In rejecting the medical certificate of Postanes and admitting that of Pasion, the RTC and Metro TC ruled that these two documents cannot be placed on equal footing. Pasion's medical certificate was duly authenticated. Thus, even without the corroborating testimony of the issuing doctor on the nature of the injuries he sustained, the certificate was given probative value.

. . .

On the other hand, the medical certificate of Postanes was not presented to prove its authenticity. Thus, Postanes' medical certificate cannot be given probative value.

. . .

WHEREFORE, the instant petition is DISMISSED. The appealed Decision dated August 28, 2000 and the Order dated October 4, 2000 are hereby AFFIRMED.

SO ORDERED.7

Petitioner's motion for reconsideration was likewise denied in a Resolution8 dated October 24, 2002.

Petitioner contends that:

The CA committed grave abuse of discretion, in excess of or amounting to lack of jurisdiction, when it:

a) unfairly discriminated against petitioner when it held inadmissible his medical certificate on the ground that it was not identified by the doctor who issued the same, but at the same time admitting Pasion's medical certificate, leading to petitioner's conviction despite the fact that Mr. Pasion's medical certificate was not also identified by the doctor issuing the same;

b) gave undue credit to the findings of the trial court, in spite of the fact that Honorable Judge Laguilles, who penned the Decision, did not personally hear the testimonies of petitioner and his three witnesses;

c) ignored the clear and convincing testimonies of petitioner's three witnesses who all pointed to Mr. Pasion as the assailant, and petitioner, the victim;

d) preferred to believe the testimonies of Mr. Pasion and his lone witness, Gines Carmen, over the testimonies of petitioner and his three witnesses, in spite of the fact that Messrs. Pasion and Carmen, being in bitter quarrel with petitioner, were demonstrably biased and partial, while no such infirmity existed with petitioner's witnesses; andcralawlibrary

e) affirmed the conviction of petitioner.

Petitioner argues that the CA should have acquitted him because the medical certificate/records presented by Mr. Pasion were not also identified by the physician who issued the same; that the findings of the trial court were overrated, and the judge who penned the decision was not the one who personally heard the testimony of petitioner and his three witnesses; that the CA should not have disregarded the testimony of petitioner's witnesses who identified Mr. Pasion as the assailant and petitioner as the victim; that Mr. Pasion and his witnesses are not credible because they were directly involved in the altercation, and their testimonies are biased and self-serving; and that the CA gravely erred in affirming the conviction of petitioner for lack of proof beyond reasonable doubt.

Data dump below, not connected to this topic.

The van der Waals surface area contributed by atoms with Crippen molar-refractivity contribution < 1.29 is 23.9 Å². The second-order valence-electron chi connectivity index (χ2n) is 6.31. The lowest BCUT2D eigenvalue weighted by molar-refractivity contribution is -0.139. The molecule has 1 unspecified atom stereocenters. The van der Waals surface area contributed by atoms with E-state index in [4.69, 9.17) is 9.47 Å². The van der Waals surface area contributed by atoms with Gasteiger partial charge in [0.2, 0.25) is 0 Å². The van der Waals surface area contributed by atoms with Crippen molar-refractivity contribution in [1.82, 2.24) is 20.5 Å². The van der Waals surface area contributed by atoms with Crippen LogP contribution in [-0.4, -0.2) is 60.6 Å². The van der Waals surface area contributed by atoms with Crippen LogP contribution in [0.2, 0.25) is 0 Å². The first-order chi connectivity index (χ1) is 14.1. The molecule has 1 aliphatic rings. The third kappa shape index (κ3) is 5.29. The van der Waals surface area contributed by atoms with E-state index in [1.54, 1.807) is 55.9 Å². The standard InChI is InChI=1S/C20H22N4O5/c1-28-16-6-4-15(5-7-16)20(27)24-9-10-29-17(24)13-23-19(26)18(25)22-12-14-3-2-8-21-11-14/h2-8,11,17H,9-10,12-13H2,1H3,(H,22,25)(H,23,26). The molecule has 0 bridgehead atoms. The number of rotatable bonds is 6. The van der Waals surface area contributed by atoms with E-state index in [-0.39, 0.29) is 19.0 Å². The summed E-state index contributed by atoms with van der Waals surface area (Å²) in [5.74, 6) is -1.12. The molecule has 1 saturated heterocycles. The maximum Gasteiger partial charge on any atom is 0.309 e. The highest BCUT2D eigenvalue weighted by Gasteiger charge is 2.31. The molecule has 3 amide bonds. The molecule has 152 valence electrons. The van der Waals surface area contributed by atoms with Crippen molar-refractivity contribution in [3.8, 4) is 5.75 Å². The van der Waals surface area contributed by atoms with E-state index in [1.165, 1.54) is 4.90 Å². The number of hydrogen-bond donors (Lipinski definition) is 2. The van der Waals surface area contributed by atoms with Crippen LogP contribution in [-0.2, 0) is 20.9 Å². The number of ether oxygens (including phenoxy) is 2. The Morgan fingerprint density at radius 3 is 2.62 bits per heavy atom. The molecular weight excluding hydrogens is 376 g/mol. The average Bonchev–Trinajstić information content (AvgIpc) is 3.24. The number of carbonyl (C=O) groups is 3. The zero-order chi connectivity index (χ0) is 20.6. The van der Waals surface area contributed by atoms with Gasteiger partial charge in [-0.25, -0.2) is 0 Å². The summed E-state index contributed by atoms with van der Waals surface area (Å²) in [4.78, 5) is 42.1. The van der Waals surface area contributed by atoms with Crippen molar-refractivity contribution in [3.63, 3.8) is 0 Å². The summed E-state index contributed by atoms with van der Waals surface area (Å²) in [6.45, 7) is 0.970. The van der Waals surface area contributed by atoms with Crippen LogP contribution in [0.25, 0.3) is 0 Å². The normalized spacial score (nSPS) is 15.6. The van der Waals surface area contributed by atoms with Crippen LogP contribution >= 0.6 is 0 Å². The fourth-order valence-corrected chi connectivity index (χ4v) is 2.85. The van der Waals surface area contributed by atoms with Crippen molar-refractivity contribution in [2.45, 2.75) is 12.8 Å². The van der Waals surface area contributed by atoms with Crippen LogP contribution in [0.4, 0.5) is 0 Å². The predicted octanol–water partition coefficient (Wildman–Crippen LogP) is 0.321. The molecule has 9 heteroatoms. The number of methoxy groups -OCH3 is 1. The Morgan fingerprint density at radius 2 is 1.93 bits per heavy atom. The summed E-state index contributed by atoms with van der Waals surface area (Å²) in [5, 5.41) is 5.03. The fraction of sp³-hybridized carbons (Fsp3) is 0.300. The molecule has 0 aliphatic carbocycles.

The petition fails. Petitioner raises factual issues and credibility issues, which are not appropriate in a petition for certiorari under Rule 45 wherein only questions purely of law may be raised.

Petitioner contends that there was an unequal treatment of medical certificates. The record, however, shows that the certificate of Mr. Pasion from the Philippine General Hospital was authenticated by the records custodian who testified, whereas that of petitioner was not authenticated at all.

WHEREFORE, the petition is DENIED and the Decision and Resolution of the Court of Appeals in CA-G.R. CR No. 24568 dated June 25, 2002 and October 24, 2002, respectively, are AFFIRMED.

Costs against petitioner.

SO ORDERED.

Endnotes:


1 Under Rule 45 of the Rules of Court.

2 Under Article 266, par. 2 of the Revised Penal Code.

3 Rollo, pp. 34-35.

4 Records, p. 44.

5 Rollo, p. 51.

6 Id. at 33.

7 Id. at 38-39.

8 Id. at 41.